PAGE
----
February 11, 2014

Movie Review: RoboCop 2 (1990)

In 1987 the first RoboCop proved to be a financial success. The film finished in the top twenty box office performers of the year and took in more than $53 million dollars. With its initial success (partnered with aftermarket rental success, promoted by a meeting between the titular hero and former President Richard Nixon), it seemed to be a foregone conclusion that a sequel would be ordered. That sequel, the aptly titled RoboCop 2, arrived in June of 1990, where it, too, was a box office success, although at a slightly smaller total (coming in around $45 million for its run). While the box office seemed to be built in, the bigger question would be about how it would match the original.



At the time of its release, the first RoboCop appears to have had mixed reviews. I guess it was just ahead of its time. Look at how well the film was aged and how well regarded it is these days. Sometimes movies can only be judged after the passage of time, initial worth cannot always be ascertained immediately. Anyway, the sequel arrived and while it is somewhat entertaining, it fails to live up to the level of its predecessor. It feels more like an also-ran, riding the coattails of the original rather than pushing forward into new ground on its own.


The film was directed by Irvin Kershner, who was immortalized a decade prior for his work on The Empire Strikes Back. This would also be the last film he directed, only directing an episode of SeaQuest 2032 before passing in 2010. The original's director, Paul Verhoeven, was approached, but he was already committed to Total Recall at the time. It is probably for the best, that movie proved to be another memorable science fiction actioner that has stood the test of time. Writing duties were handled by Frank Miller (300, Sin City) and Walon Green (The Wild Bunch, Solarbabies). The story went through a number of permutations as Miller's original version was deemed unfilmable. Years later that tale would be released as a comic book series, where it received mixed reviews (I have not read that version).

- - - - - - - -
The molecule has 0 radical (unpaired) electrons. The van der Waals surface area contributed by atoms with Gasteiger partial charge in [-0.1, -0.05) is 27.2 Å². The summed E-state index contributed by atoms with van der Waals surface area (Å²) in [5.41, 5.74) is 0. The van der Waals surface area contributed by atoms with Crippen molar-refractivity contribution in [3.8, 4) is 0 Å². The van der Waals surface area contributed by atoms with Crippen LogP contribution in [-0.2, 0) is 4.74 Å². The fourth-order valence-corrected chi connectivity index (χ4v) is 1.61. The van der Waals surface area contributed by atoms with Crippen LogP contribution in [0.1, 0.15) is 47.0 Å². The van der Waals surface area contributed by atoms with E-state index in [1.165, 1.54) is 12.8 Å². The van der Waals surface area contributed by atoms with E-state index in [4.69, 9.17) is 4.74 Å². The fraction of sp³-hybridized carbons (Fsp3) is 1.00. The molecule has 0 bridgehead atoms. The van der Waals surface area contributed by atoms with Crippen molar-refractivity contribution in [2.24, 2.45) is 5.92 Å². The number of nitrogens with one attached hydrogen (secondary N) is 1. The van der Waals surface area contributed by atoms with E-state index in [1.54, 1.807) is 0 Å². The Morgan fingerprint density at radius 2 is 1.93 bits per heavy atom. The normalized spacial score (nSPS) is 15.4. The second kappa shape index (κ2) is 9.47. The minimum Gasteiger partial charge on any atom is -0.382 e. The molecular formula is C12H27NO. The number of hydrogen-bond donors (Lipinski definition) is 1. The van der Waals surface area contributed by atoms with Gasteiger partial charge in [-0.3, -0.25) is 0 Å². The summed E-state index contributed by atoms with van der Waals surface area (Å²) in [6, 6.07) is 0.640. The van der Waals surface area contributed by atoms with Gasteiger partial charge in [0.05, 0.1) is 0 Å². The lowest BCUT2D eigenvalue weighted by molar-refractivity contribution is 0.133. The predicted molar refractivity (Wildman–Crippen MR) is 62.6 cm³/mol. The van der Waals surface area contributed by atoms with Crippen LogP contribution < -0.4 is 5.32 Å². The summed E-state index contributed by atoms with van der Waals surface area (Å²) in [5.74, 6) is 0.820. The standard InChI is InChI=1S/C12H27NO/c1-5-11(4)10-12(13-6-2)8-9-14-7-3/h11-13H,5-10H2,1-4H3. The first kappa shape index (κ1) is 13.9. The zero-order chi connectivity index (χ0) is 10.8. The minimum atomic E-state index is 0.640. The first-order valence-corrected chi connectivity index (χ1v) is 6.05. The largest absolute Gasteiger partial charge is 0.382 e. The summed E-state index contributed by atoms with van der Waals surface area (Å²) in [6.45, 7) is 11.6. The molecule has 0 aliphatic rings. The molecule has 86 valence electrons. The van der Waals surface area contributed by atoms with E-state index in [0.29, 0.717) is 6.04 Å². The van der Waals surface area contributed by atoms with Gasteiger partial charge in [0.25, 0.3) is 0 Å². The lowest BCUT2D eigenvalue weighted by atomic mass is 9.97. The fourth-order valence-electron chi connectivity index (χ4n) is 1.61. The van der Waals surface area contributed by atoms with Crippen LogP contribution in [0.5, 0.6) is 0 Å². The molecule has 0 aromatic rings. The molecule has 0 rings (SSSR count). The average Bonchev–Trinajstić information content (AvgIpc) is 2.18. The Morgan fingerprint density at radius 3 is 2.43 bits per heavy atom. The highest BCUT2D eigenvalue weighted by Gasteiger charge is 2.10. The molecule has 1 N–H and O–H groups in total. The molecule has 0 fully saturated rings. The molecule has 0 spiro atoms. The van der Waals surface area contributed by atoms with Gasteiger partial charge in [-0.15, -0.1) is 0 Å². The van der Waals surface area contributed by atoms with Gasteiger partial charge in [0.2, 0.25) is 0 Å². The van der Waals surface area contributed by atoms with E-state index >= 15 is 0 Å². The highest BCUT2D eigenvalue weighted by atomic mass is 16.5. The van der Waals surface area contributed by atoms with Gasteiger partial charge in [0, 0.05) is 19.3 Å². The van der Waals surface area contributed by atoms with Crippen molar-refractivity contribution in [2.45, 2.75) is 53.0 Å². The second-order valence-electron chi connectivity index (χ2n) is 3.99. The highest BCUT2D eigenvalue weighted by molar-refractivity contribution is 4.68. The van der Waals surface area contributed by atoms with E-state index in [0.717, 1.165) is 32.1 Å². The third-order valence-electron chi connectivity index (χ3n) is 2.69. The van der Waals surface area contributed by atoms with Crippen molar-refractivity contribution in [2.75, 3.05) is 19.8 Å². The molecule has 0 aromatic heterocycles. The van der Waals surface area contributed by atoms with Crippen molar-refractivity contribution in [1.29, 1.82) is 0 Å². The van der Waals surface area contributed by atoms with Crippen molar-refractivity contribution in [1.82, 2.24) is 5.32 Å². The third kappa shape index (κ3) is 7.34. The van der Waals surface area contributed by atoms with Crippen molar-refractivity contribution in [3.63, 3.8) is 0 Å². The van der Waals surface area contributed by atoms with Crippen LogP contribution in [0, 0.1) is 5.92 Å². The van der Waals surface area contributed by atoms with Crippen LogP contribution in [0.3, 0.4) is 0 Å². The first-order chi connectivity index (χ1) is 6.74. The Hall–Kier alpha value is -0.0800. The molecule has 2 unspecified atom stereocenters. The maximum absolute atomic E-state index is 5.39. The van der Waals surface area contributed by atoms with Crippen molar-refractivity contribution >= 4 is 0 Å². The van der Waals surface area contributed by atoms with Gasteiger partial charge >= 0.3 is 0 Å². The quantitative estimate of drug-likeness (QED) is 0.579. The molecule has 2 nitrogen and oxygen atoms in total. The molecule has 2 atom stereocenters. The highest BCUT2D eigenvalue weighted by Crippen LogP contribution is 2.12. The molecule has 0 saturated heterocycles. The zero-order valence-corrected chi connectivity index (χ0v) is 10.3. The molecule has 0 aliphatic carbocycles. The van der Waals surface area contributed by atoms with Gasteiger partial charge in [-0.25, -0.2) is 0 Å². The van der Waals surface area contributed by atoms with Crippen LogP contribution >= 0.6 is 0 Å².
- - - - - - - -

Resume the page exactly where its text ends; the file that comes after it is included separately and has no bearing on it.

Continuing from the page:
When the first RoboCop movie ended, our hero was still ready to fight crime with his partner, Officer Lewis (Nancy Allen), Clarence Boddicker was dead, and the ED-209 was defeated. As the sequel opens up, it appears that Detroit is worse off than when we left it. OCP is not helping matters much, since taking over the police department they have canceled the pensions and cut salaries and the police are on strike. The city is defaulting on what it owes OCP, and OCP is happy to allow it to happen so they can take control of the property and government and rebuild it as they see fit. On top of that there is a new drug on the streets, Nuke.


The plot of this sequel follows two tracks which do not converge until the climax. On one side you have OCP seeking to take over the city, while also developing another RoboCop design. On the other side you have RoboCop seeking to stop Nuke and its primary distributor, Cain (Tom Noonan).

As RoboCop tracks down Cain, it does not end well. Cain's goons overwhelm our hero and they literally cut him to pieces and leave him on the Police precinct's doorstep. This leads to an overzealous OCP psychologist to try and make RoboCop friendlier and kinder, while having a secondary affect of effectively neutering his ability to fight crime. Fortunately, he is able to overcome and head back to Cain's. It is this second encounter that brings the two sides of the story closer together.